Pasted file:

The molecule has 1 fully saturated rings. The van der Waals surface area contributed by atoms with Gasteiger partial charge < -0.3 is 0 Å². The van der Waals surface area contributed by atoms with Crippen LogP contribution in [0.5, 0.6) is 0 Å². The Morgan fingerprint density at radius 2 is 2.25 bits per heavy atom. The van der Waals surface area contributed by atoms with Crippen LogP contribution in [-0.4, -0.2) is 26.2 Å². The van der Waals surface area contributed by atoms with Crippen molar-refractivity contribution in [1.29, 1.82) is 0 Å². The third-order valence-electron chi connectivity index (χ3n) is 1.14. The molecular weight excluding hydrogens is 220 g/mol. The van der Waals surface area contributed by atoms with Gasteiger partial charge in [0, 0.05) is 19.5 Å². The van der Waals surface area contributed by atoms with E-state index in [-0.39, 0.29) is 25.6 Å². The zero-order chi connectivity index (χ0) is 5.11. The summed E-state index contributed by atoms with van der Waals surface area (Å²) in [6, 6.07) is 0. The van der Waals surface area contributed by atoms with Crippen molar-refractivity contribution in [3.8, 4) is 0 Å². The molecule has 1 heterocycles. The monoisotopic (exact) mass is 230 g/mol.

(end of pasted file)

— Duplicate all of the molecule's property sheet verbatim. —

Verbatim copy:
The molecule has 1 fully saturated rings. The van der Waals surface area contributed by atoms with Gasteiger partial charge < -0.3 is 0 Å². The van der Waals surface area contributed by atoms with Crippen LogP contribution in [0.5, 0.6) is 0 Å². The Morgan fingerprint density at radius 2 is 2.25 bits per heavy atom. The van der Waals surface area contributed by atoms with Crippen LogP contribution in [-0.4, -0.2) is 26.2 Å². The van der Waals surface area contributed by atoms with Crippen molar-refractivity contribution in [1.29, 1.82) is 0 Å². The third-order valence-electron chi connectivity index (χ3n) is 1.14. The molecular weight excluding hydrogens is 220 g/mol. The van der Waals surface area contributed by atoms with Gasteiger partial charge in [0, 0.05) is 19.5 Å². The van der Waals surface area contributed by atoms with E-state index in [-0.39, 0.29) is 25.6 Å². The zero-order chi connectivity index (χ0) is 5.11. The summed E-state index contributed by atoms with van der Waals surface area (Å²) in [6, 6.07) is 0. The van der Waals surface area contributed by atoms with Crippen molar-refractivity contribution in [3.8, 4) is 0 Å². The molecule has 1 heterocycles. The monoisotopic (exact) mass is 230 g/mol.